by Babitha Marina Justin
In three hours, I have to put my
finger on a scar to make sense of it.
I have to write sitting in an Indian town
away from the centre, and woo words
to conjure a whirlwind of meanings.
There’s a white lady who closes
her eyes on me, this is portent
of bad news, I persist with
my brownness. My spider-webbed
fingers sprawl over the unsure keys,
I want to versify intelligently
on a painting, but my two eyes
subvert images into a bird-whale of
skepticism. I chose American spellings
over my British hangover; a squirrel
chirps in the background reminding
that two boys will sprawl out of
their bed, demanding an eternal motherhood.
Perhaps, the woman in the painting
accepts herself with half-closed eyes,
is it orgasm or Pieta; hair-blowing in the wind,
a half-halo jam-packed with patterned antiquity?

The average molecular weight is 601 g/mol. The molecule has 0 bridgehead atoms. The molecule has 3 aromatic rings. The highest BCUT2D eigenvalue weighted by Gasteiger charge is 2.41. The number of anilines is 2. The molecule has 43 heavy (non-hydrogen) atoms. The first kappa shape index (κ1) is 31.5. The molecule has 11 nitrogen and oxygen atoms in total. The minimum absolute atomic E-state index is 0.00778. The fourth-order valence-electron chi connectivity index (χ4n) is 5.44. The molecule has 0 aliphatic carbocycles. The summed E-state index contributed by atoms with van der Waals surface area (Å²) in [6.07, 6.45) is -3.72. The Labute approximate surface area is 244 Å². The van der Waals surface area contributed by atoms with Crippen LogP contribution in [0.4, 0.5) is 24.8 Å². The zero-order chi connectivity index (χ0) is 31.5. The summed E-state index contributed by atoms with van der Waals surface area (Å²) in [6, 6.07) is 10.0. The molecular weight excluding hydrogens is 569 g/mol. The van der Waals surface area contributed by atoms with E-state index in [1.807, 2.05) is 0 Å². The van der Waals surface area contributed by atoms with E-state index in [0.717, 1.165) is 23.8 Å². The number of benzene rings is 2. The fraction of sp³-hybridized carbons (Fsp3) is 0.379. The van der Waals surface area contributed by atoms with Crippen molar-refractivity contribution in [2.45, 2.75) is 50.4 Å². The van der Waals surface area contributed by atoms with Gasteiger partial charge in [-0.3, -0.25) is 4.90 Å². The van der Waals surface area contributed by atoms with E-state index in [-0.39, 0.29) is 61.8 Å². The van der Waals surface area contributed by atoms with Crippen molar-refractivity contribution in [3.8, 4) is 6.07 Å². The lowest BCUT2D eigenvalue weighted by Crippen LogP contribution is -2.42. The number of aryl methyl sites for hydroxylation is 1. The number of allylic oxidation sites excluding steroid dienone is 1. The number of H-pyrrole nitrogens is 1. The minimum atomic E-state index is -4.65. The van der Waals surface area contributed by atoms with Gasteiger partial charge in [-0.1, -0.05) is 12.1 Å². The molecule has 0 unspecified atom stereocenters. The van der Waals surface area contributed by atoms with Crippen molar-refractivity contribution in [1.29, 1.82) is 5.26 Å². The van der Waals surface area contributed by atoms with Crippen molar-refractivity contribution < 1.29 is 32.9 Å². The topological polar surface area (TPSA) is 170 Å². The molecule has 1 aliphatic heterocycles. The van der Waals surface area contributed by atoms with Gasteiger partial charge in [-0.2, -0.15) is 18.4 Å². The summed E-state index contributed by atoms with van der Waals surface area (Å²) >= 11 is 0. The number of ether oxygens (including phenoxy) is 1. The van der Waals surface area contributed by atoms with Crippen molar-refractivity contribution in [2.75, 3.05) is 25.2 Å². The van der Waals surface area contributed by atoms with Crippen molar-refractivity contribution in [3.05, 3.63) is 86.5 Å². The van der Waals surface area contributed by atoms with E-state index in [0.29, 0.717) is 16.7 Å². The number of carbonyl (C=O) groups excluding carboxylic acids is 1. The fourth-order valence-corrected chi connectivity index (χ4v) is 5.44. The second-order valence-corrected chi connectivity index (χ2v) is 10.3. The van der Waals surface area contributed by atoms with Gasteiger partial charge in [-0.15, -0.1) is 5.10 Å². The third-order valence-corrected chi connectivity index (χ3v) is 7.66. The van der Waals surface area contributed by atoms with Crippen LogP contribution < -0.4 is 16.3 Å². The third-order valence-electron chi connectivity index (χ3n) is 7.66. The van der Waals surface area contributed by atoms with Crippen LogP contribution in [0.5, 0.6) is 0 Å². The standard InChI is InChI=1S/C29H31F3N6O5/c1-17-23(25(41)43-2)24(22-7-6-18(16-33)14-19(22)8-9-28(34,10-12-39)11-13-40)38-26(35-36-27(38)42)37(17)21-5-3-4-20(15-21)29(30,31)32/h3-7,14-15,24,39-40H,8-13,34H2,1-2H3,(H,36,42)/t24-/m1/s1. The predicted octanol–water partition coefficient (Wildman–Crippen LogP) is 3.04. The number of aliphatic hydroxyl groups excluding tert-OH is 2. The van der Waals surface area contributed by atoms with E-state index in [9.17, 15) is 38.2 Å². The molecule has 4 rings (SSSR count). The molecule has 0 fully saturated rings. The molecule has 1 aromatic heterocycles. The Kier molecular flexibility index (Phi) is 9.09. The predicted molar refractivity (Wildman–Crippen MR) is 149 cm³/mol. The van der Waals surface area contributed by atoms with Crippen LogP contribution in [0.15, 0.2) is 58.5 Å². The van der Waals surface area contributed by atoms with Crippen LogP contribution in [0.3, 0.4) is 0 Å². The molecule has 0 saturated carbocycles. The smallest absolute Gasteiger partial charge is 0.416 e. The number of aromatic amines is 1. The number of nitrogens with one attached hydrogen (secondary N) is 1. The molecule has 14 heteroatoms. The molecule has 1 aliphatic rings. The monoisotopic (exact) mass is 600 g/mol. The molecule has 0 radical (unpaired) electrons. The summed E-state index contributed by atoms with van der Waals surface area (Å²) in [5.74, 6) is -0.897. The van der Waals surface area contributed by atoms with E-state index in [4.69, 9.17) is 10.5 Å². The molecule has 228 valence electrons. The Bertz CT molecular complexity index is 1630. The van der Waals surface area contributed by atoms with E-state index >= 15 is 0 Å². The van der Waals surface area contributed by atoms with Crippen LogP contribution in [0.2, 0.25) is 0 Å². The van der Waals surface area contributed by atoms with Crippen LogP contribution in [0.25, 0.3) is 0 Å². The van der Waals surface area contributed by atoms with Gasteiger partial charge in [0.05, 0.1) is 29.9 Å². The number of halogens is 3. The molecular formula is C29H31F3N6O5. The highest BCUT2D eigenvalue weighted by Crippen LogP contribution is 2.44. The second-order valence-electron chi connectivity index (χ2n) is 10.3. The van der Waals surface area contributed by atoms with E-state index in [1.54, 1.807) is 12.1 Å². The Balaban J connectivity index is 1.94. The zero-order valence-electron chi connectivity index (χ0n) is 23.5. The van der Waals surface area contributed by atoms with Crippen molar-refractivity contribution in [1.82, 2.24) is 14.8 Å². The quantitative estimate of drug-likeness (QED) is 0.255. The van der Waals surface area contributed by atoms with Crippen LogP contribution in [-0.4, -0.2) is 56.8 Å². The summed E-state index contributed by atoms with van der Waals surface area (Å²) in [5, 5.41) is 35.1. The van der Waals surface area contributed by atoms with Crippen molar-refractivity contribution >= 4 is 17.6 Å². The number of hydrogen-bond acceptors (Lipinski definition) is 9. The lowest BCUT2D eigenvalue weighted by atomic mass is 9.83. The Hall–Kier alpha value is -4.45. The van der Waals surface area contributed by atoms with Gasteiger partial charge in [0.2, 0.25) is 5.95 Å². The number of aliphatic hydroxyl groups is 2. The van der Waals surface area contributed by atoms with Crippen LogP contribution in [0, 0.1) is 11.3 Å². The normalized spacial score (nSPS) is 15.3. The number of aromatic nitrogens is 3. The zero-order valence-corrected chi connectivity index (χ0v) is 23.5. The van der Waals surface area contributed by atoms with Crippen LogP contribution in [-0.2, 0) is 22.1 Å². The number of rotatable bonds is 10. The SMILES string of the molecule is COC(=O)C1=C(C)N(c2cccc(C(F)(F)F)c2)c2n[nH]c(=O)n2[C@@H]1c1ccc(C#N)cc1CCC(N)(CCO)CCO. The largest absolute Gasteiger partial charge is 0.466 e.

Her heart and ribs are painted over
her half-baked perfection, she has too
much to hold and is human after all.
I worry about the missed-out meanings,
those colours, the childish stars and buds;
my day breaks without warning,
I leave the picture to solve itself
through plastic and perfume bottles,
a sea of chequered sun-light blotches.
Babitha Marina Justin is a poet, writer, and artist from Kerala, South India. Her poems have been published in many international journals and she has three collections of poems, Of Fireflies, Guns and the Hills, and I Cook My Own Feast. She writes from the inner recesses of womanhood, weaving the local, personal experience with the universal and political.